GET EMAIL UPDATES FROM POWERTOFLY
GET EMAIL UPDATES FROM POWERTOFLY

Can You Name the 10 Most Powerful Women in the World?

A Look at Forbes' The World's 100 Most Powerful Women in 2019

Earlier this year, my mom challenged me to name 10 famous women who weren't Hollywood stars.

I'm ashamed to say I struggled. While this is likely due in part to women being underrepresented in leadership roles (only 6.6% of Fortune 500 CEOs are women and only 14 countries are currently led by women), it also reflects the lack of attention given to those women who do hold leadership positions. Not convinced? Just take a look at Forbes' 2019 list of America's 100 Most Innovative Leaders, which included only one woman.

Last week, Forbes released another list — The World's 100 Most Powerful Women in 2019. (In fairness to Forbes, this is an annual list, and wasn't merely an attempt to compensate for the glaringly lopsided list of innovators, which was comprised mainly of billionaires — fun fact, only 13 of the "100 most powerful women" are billionaires.) I read through the list and again felt ashamed when I recognized relatively few names.

Whether we agree or disagree with Forbes' definition of power, or like or dislike, agree or disagree with the women on the list, it's worth familiarizing ourselves with the listees. In the words of Moira Forbes, Executive Vice President: "As we come to the close of the current decade, our 2019 listees remind us of the huge strides that have been made by women, and the great opportunity they have to define the decade ahead."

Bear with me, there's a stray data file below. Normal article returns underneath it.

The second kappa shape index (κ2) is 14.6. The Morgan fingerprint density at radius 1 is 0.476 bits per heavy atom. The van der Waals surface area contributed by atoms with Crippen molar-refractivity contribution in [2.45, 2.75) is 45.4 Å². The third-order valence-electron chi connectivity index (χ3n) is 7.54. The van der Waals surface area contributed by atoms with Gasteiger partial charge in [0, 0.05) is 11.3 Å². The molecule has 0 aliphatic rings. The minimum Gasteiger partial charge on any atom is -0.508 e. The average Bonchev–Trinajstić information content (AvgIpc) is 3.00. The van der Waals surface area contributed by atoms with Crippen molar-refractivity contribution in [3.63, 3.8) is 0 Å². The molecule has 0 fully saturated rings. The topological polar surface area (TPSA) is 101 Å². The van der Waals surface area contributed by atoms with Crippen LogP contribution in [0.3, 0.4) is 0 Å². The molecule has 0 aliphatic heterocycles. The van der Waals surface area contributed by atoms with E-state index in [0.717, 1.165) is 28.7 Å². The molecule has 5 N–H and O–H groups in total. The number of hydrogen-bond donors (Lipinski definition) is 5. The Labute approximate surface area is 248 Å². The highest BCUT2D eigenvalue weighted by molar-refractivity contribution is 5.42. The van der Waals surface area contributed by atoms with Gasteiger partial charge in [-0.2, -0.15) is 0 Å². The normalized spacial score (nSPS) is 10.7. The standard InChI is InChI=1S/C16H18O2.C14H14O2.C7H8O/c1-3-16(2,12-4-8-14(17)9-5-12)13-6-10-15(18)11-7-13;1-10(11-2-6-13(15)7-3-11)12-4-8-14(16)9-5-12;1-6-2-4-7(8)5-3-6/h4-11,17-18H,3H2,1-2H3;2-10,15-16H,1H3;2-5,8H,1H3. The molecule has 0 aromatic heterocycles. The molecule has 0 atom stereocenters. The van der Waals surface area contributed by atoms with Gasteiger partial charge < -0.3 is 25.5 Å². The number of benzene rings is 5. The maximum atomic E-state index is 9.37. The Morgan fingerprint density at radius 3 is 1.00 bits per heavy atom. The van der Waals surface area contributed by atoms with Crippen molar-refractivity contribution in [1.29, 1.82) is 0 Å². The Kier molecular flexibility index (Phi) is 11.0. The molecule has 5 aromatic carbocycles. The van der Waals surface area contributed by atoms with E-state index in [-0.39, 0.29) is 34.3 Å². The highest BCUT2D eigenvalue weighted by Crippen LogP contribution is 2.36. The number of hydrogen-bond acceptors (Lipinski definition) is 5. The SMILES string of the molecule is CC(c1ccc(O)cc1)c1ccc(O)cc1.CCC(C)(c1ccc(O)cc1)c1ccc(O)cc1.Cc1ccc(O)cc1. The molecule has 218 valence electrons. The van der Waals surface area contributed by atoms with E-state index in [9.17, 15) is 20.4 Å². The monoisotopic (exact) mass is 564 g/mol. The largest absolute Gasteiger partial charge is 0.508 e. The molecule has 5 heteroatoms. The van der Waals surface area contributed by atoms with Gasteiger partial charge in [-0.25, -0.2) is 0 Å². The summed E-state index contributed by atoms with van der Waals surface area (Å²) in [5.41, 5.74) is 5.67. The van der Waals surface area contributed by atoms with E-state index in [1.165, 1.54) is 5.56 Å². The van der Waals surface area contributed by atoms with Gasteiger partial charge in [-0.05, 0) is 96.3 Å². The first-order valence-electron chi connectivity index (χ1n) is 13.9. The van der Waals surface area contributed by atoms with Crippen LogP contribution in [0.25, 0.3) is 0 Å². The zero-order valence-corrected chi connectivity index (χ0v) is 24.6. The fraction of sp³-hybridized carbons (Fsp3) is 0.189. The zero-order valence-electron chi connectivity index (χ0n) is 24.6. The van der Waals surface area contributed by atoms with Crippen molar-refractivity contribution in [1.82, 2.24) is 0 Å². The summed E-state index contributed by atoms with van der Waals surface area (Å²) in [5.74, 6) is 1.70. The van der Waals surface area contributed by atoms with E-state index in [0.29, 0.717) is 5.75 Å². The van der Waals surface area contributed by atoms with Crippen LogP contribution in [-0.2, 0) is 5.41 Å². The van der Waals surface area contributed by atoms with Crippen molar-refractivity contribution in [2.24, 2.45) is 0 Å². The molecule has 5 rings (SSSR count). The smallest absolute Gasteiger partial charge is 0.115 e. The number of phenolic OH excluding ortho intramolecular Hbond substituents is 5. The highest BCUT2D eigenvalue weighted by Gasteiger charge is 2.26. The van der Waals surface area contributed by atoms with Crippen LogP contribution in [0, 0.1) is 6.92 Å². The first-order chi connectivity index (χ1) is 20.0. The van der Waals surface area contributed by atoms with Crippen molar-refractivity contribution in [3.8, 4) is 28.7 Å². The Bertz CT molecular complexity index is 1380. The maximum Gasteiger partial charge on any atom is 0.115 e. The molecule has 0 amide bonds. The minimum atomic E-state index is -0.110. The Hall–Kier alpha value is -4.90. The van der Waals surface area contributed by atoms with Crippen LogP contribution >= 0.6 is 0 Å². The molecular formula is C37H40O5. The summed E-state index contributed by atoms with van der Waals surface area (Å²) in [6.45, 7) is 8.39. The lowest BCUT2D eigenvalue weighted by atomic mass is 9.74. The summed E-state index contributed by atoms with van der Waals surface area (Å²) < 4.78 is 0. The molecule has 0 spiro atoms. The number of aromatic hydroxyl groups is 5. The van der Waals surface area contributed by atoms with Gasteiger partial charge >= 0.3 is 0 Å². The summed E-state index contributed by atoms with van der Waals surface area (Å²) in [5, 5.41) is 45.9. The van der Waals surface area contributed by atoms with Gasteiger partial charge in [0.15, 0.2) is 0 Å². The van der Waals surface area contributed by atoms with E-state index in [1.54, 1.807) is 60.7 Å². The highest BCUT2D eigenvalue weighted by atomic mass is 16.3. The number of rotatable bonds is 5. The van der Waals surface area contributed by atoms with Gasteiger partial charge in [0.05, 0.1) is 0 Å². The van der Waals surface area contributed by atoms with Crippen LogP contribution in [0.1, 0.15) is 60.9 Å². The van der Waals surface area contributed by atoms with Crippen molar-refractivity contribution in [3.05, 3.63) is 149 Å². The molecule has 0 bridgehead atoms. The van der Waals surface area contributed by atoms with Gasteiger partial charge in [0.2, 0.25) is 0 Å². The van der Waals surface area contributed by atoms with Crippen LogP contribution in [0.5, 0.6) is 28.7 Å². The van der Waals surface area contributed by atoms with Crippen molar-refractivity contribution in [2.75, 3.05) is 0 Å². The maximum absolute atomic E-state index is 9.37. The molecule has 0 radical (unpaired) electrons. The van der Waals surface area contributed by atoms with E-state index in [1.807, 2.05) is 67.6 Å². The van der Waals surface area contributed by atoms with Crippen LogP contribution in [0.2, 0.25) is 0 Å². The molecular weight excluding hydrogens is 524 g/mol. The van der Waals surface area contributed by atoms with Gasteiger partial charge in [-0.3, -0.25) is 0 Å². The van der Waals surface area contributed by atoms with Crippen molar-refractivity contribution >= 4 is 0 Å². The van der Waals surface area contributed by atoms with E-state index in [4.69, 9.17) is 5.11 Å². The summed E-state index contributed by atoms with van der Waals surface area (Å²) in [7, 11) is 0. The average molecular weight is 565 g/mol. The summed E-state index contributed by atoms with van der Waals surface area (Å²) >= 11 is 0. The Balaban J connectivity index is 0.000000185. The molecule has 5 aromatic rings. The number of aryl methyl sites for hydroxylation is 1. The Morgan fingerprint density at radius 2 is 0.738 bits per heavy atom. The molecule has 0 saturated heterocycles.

So what does it take to be considered a "powerful" woman, anyway?

After all, all women are powerful in their own right! But for the sake of the list, Forbes defined power as "hard power (currencies and constitutions), dynamic power (audiences, communities and creative influence) and soft power (what leaders do with their influence)" and ranked women based on four metrics: money, media, impact, and spheres of influence.

How many "powerful" women have you heard of?

Take a minute and jot down your predictions for who made the top ten before viewing the list below (feel free to check the header image if you need some inspiration - some of the top ten are featured there) and let us know who you got right in the comments!



Top 10 Most Powerful Women in the World, According to Forbes

  1. Angela Merkel - Chancellor of Germany
  2. Christine Lagarde - President of the European Central Bank (and former Chair of the International Monetary Fund)
  3. Nancy Pelosi - Speaker of the United States House of Representatives
  4. Ursula von der Leyen - President of the European Commission
  5. Mary Barra - Chair and CEO of General Motors Company
  6. Melinda Gates - Co-chair and Founder of Bill & Melinda Gates Foundation
  7. Abigail Johnson - CEO of Fidelity Investments
  8. Ana Patricia Botín - Executive Chairman of the Santander Group
  9. Ginni Rometty - Chair, CEO, and President of IBM
  10. Marillyn Hewson - CEO of Lockheed Martin
You can view the full list here — comment below if you think Forbes missed someone (Michelle Obama, anyone?!) and read more about all these women have accomplished by clicking their bios.


Related Articles Around the Web